Framing the Dialogue

Phrase-e-ology – Big Brother’s Thermostat

Many times as I read an article I find a few sentences that capture the essence of the piece. In “Phrase-e-ology” I’ll post some thought followed by key phrases. As always I’ll have a link (in blue) to the original article.

As the media decries “record-breaking” heat (there were not many records actually broken) and hourly reminders of the “heat index” we are under a barrage of messages telling us how hot we are.  I had my first encounter with the cactus symbol on Weatherbug and the prediction lived up to my expectations.  I loathe to look at what our electric bill will look like, but the shock won’t make me feel guilty about having a comfortable home.  Apparently the local county officials were also concerned about the heating bills and found a unique way to cut back on their costs.  They simply shut off the A/C…on one of the hottest days of the year.  After all the folks most affected are government workers.  The real rub was that they did not tell everyone about the decision and folks were not prepared for the sweltering heat and, as reported, were “hot under the collar.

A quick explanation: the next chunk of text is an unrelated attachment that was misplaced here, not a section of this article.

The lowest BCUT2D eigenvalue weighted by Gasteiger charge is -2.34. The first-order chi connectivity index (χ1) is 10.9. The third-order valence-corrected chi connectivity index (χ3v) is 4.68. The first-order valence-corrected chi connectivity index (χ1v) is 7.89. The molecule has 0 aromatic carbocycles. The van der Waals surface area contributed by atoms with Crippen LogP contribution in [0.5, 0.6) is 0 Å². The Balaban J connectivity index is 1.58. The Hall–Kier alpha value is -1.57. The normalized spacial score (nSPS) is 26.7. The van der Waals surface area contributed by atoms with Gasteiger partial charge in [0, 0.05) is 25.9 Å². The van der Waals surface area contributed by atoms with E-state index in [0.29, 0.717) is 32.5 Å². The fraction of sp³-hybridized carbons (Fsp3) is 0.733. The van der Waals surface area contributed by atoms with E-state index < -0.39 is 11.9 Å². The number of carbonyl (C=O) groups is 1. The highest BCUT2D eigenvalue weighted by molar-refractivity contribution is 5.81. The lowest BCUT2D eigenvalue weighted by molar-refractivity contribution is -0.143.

“County officials shut them off to save power but apparently failed to inform row offices and the courts, leaving many — including a jury hearing an ongoing homicide case — sweating in the century-old building.”

“a spokeswoman for County Executive Dan Onorato, said the air conditioners and lights were shut off as part of a program to save power when demand for electricity is high. The county, in turn, receives a discount on the bill.”

“asked some major electricity users in the area to reduce their power usage on Friday as part of its “demand response program.” A sweltering heat wave had increased the use of air conditioners, fans and other electrical devices in Western Pennsylvania, straining the power grid.”

“prosecutors also were sent home about 2 p.m. because of the heat.”

“I found out from the cleaning guy.”

So how much did the county really save if they had to postpone trials, send people home, and delay work on other projects?  Let’s not discount the hours that will be spent by those workers discussing the issue when they return to work.  It promises to be a busy water cooler. 

 I wonder if the cleaning guy got to leave early too?

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